UN Security Council meets as Syrian government pounds Aleppo
Violence in Syria has been escalating since a fragile cease-fire collapsed last Monday.
At least 23 civilians were killed in renewed government airstrikes on the contested city of Aleppo, Syrian activists said Sunday, as the United Nations Security Council convened an emergency meeting on the spiraling violence in Syria.
At the start of that meeting the U.N.'s top envoy to Syria accused the government of unleashing "unprecedented military violence" against civilians in Aleppo.
Staffan de Mistura said Syria's declaration of a military offensive to retake rebel-held eastern Aleppo has led to one of the worst weeks of the 5 1/2-year war with dozens of airstrikes against residential areas and buildings causing scores of civilian deaths.
He said the offensive targeting civilians with sophisticated weapons including incendiary devices may amount to war crimes.
Medical workers and local officials reported airstrikes on neighborhoods throughout Aleppo's rebel-held eastern districts as an announced government offensive entered its fourth day.
The Britain-based Syrian Observatory for Human Rights reported 23 civilians had been killed by 6 p.m. and said it expects the toll to rise.
Ibrahim Alhaj of the Syrian Civil Defense search and rescue outfit said hospitals and rescuers have documented the deaths of 43 people so far.
Hospitals are overwhelmed with casualties and medical workers are expecting many of the wounded to die from a lack of treatment, according to Mohammad Zein Khandaqani, a member of the Medical Council, which oversees medical affairs in the opposition areas.
"I've never seen so many people dying in once place," he said from a hospital in the city. "It's terrifying today. In less than one hour the Russian planes have killed more than 50 people and injured more than 200."
The Observatory, which relies on a network of contacts inside Syria, said earlier in the day that 213 civilians have been killed by airstrikes and shelling on opposition areas in and around Aleppo since a U.S.-Russian brokered cease-fire collapsed Monday evening.
De Mistura, at the Security Council meeting, warned that if the Syrian government is intent on taking Aleppo, it is going to be "a grinding" a street-by-street fight where all the infrastructure in the city will be destroyed, but it won't lead to victory.
"A so-called military solution is impossible including in Aleppo," he stressed.
He urged the United States and Russia to go "that extra mile" and save the Sept. 9 cessation of hostilities agreement "at the 11th hour."
Prior to the start of the U.N. meeting, British Foreign Secretary Boris Johnson said Russia should be investigated for war crimes following a Monday attack on a Syrian aid convoy that claimed 20 lives.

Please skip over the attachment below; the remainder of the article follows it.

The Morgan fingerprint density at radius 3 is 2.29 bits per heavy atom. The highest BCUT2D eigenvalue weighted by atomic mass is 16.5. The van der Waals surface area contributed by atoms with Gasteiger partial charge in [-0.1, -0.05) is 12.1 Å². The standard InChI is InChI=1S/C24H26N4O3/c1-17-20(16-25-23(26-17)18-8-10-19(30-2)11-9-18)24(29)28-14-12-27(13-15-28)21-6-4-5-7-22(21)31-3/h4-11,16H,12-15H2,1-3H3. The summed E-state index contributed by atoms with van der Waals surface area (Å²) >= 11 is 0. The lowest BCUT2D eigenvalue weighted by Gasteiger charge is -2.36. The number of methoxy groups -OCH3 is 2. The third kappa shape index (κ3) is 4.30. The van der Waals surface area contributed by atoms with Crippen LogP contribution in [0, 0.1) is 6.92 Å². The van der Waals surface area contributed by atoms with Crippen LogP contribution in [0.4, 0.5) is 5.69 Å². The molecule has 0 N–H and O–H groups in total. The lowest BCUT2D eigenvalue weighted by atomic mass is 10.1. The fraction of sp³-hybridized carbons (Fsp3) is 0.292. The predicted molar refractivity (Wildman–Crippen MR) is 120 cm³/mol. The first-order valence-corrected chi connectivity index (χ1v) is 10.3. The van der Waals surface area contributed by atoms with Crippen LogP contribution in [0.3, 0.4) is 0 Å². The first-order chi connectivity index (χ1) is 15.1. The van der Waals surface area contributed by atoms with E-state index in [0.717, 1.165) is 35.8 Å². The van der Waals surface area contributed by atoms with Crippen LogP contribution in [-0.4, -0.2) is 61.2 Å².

Johnson said that Russia's air force may have deliberately targeted the civilian convoy on Sept. 19. Russia denies involvement and instead suggests Syrian rebels or a U.S. drone were responsible.
France's Foreign Minister Jean-Marc Ayrault said Russia and Iran will be guilty of war crimes if they don't pressure Syrian President Bashar Assad to stop escalating violence.
Ayrault said the emergency Security Council meeting Sunday is a "moment of truth" for the U.N.
The meeting was requested by the United States, Britain, and France, as pro-government forces extend their bombardment of the contested city of Aleppo. They are widely believed to be accompanied by Russian air strikes.
Rebels meanwhile shelled Masyaf, a government stronghold near the central city of Hama, for the second day in a row, according to the Observatory.
Masyaf is home to a large number of Alawites, members of President Bashar Assad's sect. Assad has rallied Syria's minorities behind his government behind fears of the Sunni-dominated rebellion.
The U.S., Britain, and France are aligned on the Security Council against Russia and China, which back Assad in the country's protracted war, now in its sixth year.
But a broad coalition of Syrian rebels denounced international negotiations for peace as "meaningless," earlier Sunday.
The statement released jointly by 33 factions called on the government and Russian forces to halt airstrikes and lift sieges on opposition areas. The U.N. estimates 600,000 Syrians are trapped in various sieges enforced by the government, rebels, and the Islamic State group across the country.
"Negotiations under the present conditions are no longer useful and are meaningless," the statement said.
The factions said they would not accept to have Russia mediate any negotiations, calling it a "partner to the regime in the crimes against our people."
The statement was signed by some of the largest factions from across Syria but did not include the powerful, ultraconservative Ahrar al-Sham nor the al-Qaida-linked Fatah Sham Front.
Efforts to revive the truce have floundered. An airstrike destroyed a U.N.-backed humanitarian convoy Monday inside opposition territory shortly after the Syrian military announced the agreement had expired. The U.N. says the attack could amount to a war crime if proven deliberate, though it has not assigned responsibility yet. The U.S. says it believes Russian jets were behind the strikes.
Rebels Sunday retook an area in Aleppo that fell to government forces the day before, extending a punishing stalemate in the contested northern city.
The Observatory says rebels seized Handarat, a largely uninhabited former Palestinian refugee camp, early Sunday — a day after it was lost to government forces. The camp has changed hands multiple times and is largely devastated and abandoned.
The area is near Castello Road, a vital supply route to the city's besieged rebel-held areas. Government forces seized the Castello Road earlier this year, besieging rebel-held districts where some 250,000 people reside.
Yasser al-Yousef, a spokesman for the Nour el-Din al-Zinki rebel faction, says rebels seized Handarat late Saturday night.